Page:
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yesterday, and one was released today. one u.n. staff member and a dependent were detained today. >> the african union is leading efforts to bring an end to the fighting. neither side has committed to talks. the u.s. secretary of state warned that out and out conflict would be disastrous for the ethiopian people and also for others in the region. at the root of the war is a disagreement between the prime minister and that cpl f, which were almost three decades, dominated the country. interrupted in toward 12 months ago when forces were accused of attacking them to still weapons in the federal government responded. he came into power bringing with him sweeping reforms and promising to heal all wounds. the country is torn apart and has led people to question how have things gone so wrong. bbc news.
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laura: early on wednesday morning, nasa will launch a mission unlike any other. the aim is to crash a spacecraft into an asteroid on purpose to try to change its path through space. it's a test of the technologies that could be vital if a dangerous asteroid is ever heading towards earth. our science correspondent has more. >> on till now, it's been the stuff of hollywood blockbusters like armageddon, an asteroid headed for earth and a mission to stop it. science fiction is becoming science fact. for the first time, nasa is sending up a spacecraft to knock an asteroid of course. it is a trial of technology for the future. >> typically will we talk about a mission to go to space we will explore some new world. but in this case we are going to crash a spaceship into an asteroid and change the direction and speed at which it moves through space. we are doing that to test the
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technique, to save the planet if there was ever a killer asteroid coming towards earth. >> nasa is targeting a small asteroid, which is or birding around -- orbiting a large -- around a larger spacecraft. the spacecraft will fly into it, leaving an impact crater up to 20 meters wide. but, this should also give the rock a kick, which will speed up its orbit. this can be monitored from the earth to see if it has wked. on board is also a mini satellite that will film the crash. even a small nudge could make a big difference to asteroids path. and that could be vital. a 160 meter wide rock could devastate populated areas. the smaller ones are a problem. anything bigger than the 20 meter asteroid that broke up over russia in 2013 and injured hundreds of people are a concern. >> even smaller objects create a lot of damage.
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25 meter asteroids will be really hard to spot with telescopes. we are always pushing the technology in the science we can do, and we try to detect where every single obje is so we know what's coming in the future. >> this spacecraft will take nearly one year to travel the 7 million miles to its destination. no one has ever tried anything like this before, but it could be the best chance of defending our planet if an asteroid is ever on a disastrous collision course. laura: let's hope it's not mission impossible. before we go, for you physics buffs, a rare working manuscript of albert einstein's has been auctioned off for nearly $30 million. the document shows the calculations armstrong did as he tried to formulate his general theory of relativity. one of the seven breakthroughs in modern physics. books and manuscripts show he went through phases of doubt. and even he made some mistakes.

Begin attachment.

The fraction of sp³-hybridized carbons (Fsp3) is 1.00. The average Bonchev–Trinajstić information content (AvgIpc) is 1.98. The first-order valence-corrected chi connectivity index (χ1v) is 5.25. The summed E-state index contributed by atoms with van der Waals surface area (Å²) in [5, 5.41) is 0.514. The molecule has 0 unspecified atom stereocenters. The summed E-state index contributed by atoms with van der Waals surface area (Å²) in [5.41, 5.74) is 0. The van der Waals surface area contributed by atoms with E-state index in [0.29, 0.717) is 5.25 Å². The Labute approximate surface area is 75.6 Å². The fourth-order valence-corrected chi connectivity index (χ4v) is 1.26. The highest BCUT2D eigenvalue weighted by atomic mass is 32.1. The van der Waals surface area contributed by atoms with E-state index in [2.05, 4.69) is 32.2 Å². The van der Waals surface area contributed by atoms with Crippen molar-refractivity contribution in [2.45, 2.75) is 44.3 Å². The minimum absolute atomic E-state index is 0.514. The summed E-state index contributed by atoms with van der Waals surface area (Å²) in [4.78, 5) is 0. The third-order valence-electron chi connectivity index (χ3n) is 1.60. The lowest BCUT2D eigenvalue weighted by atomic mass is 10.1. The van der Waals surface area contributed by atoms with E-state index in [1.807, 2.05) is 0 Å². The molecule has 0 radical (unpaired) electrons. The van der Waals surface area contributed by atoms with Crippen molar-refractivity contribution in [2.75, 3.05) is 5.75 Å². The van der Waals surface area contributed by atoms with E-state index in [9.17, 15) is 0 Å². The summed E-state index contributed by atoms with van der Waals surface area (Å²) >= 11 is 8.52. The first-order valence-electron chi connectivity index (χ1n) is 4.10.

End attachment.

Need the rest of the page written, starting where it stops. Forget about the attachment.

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a finished theory published in 1915, transformed humankind's understanding of space, time and gravity. the final sale price was nearly 13 times the amount paid earlier year for a letter in which einstein mentored -- mentioned his favorite equals mc square narrator: funding for this presentation of this program is provided by... narrator: financial services firm, raymond james. man: bdo. accountants and advisors. narrator: funding was also provided by, the freeman foundation. by judy and peter blum kovler foundation; pursuing solutions for america's neglected needs. and by contributions to this pbs station from viewers like you. thank you. ♪ ♪
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narrator: you're watching pbs.
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captioning sponsored by newshour productions, llc >> woodruff: good evening. i'm judy woodruff. on the newshour tonight: pain at the pump. the president taps the strategic oil reserve to try to ease gas prices, as millions of americans travel for the holidays. then, the verdict. a jury finds white nationalists liable for the violence perpetrated at the deadly 2017 rally in charlottesville, virginia. and, vaccinating kids. how disparities highlighted by the pandemic are now preventing children of color from getting the covid-19 vaccine. >> there aren't the systems of a lot of other health care facilities. there's a lot of poverty. there's a lot of people working several jobs; there's a lot of i-